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Junius Griffin papers

 Collection
Identifier: MS-0622
Junius Griffin was an African-American journalist born in Stonega, Virginia on January 13th, 1929. The papers contain news clippings, photographs, and documents spanning 1955-1977.

Dates

  • 1955-1977

Creator

Conditions Governing Access

This collection is housed off-site and requires 48-hours' notice for retrieval. Please contact Special Collections for more information.

Collection is open for use.

Conditions Governing Use

Single copies may be made for research purposes. Researchers are responsible for determining any copyright questions. It is not necessary to seek our permission as the owner of the physical work to publish or otherwise use public domain materials that we have made available for use, unless Johns Hopkins University holds the copyright.

Extent

0.78 Cubic Feet (1 legal size document box, 1 flat box (21 x 17 x 1.5 inches))

Biographical / Historical

Junius Griffin was born in Stonega, Virginia on January 13th, 1929 (although various Army documents state his date of birth as 1926). Griffin enrolled at Bluefield College in West Virginia at age 16. A year later he joined the Army Air Corps Reserves and, eventually, joined the United States Marine Corps where he served for several years.

During his military career, Griffin was employed as a staff writer and photographer for the “Pacific Stars and Stripes,” a newspaper that reported on matters related to the United States Armed Forces. He worked as a reporter in Tokyo and the Philippines, and was later promoted to Bureau Chief in Taipei, Taiwan.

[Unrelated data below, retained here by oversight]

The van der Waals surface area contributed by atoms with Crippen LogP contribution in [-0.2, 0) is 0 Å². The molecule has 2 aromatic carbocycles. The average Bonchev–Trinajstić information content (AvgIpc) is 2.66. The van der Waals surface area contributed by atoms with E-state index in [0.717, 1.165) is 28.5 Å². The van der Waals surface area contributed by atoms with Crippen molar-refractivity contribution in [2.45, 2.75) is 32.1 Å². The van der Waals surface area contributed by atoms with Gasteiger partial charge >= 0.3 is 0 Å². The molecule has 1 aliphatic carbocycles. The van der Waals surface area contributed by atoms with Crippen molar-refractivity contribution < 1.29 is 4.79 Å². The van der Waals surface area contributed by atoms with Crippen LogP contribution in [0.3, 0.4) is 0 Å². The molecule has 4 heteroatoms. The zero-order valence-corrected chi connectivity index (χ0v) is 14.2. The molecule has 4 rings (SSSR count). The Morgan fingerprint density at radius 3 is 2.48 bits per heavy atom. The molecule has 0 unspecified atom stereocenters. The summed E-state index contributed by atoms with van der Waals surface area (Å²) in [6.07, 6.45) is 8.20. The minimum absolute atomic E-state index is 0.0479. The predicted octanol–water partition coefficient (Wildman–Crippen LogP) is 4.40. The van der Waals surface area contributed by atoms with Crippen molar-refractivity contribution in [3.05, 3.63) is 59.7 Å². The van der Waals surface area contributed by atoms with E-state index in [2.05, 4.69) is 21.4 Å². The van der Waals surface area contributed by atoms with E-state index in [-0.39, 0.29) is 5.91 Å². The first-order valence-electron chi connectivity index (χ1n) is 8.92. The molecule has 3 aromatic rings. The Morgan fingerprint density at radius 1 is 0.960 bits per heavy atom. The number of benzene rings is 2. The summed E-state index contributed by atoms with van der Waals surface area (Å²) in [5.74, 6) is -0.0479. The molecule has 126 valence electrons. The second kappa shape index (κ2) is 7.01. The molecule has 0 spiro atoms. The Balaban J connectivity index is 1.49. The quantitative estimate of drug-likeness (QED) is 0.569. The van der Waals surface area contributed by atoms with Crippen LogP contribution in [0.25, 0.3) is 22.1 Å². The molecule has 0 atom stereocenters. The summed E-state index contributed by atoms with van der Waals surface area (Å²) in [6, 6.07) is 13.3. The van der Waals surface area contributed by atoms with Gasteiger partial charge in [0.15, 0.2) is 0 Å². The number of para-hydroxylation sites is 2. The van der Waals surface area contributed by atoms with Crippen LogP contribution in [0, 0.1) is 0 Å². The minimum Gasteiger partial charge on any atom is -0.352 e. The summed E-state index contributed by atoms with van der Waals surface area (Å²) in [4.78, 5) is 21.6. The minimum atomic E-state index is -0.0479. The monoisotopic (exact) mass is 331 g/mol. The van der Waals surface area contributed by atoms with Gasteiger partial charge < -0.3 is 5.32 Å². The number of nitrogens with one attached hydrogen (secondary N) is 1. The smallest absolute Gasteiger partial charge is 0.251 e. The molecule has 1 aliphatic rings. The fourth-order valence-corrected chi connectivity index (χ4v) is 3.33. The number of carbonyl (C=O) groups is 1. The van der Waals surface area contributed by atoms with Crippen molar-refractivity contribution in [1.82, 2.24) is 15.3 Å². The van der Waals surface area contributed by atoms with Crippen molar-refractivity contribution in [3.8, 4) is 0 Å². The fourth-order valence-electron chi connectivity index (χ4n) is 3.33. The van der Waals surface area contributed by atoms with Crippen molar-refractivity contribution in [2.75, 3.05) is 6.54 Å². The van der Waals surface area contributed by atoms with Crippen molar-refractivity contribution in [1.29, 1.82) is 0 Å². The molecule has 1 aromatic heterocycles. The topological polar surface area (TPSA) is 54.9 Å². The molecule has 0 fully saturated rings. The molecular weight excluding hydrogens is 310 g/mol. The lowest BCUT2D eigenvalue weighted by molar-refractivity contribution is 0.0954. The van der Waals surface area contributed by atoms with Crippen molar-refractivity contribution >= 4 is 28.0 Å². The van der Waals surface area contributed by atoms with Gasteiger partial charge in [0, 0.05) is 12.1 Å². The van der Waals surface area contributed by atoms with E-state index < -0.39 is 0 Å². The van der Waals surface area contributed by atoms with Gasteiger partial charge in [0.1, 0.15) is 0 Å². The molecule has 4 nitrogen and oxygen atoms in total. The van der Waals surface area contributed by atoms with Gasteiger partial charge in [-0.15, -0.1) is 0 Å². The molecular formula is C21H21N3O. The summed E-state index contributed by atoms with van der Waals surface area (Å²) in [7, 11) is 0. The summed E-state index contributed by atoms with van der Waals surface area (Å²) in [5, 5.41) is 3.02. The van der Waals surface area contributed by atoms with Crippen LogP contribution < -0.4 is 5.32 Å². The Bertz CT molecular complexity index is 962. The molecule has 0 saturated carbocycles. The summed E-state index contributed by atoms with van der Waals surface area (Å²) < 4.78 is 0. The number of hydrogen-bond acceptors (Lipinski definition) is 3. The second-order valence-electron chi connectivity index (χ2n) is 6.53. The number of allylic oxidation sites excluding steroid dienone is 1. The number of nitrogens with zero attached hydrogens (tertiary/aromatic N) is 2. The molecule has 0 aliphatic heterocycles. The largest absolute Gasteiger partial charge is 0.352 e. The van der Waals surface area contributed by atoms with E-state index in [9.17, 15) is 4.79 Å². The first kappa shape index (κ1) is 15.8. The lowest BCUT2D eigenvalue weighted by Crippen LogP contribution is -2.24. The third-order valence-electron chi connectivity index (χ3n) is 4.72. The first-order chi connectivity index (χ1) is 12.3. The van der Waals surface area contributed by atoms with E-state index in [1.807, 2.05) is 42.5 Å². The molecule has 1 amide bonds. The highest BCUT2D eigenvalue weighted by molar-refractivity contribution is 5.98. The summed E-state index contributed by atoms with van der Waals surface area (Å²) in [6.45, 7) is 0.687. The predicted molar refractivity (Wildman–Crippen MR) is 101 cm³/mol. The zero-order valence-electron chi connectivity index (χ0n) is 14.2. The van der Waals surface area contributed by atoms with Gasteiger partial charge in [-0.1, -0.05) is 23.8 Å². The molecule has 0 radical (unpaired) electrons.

In 1962 Griffin left the armed services alleging financial difficulties and moved to New York City, where he was hired as a reporter for The Associated Press. He wrote for the series "The Deepening Crisis," which documented racial inequalities and a growing Civil Rights movement in the United States. The series was published from July 28 to August 9, 1963, and was subsequently nominated for a Pulitzer Prize in Journalism. Griffin later worked as a general assignment reporter for The New York Times.

Since many of Griffin's assignments for The Associated Press and The New York Times included Martin Luther King, Jr.’s marches and conventions, the Southern Christian Leadership Conference asked him to serve as a public relations aide to the organization from 1965 to 1967. Griffin’s job was to write press statements, help create monthly newsletters and aid in writing King's speeches. After King’s death Griffin worked for Motown Records producing recordings of King's speeches. The recording “Why I Oppose the War in Vietnam” won a Grammy Award in 1970.

Griffin retired from Motown Records in 1982 as vice-president of public relations. He returned to school to earn a Bachelor of Science in English Literature, a Master of Science in American Studies and a Ph.D. in English. Griffin taught for a while in Michigan before becoming Virginia’s Emory and Henry College Scholar in Residence until 2001. He died of heart problems on June 1st, 2005, in St. Helena Island, South Carolina.

Scope and Contents

The Junius Griffin papers contain news clippings, photographs, and documents spanning 1955-1977. A portion of the material documents his time as reporter for the United States Army in Asia; while the other charts his work within the United States covering the Civil Rights movement for The Associated Press. The collection also includes a small amount of family photographs, personal letters, and personal documents dated from 1962 to 1977.

Immediate Source of Acquisition

The collection was purchased from McBlain Books in 2013.

Processing Information

Finding aid prepared by Carla Ruas on April 08, 2014.

Repository Details

Part of the Special Collections Repository

Contact:
The Sheridan Libraries
Special Collections
3400 N Charles St
Baltimore MD 21218 USA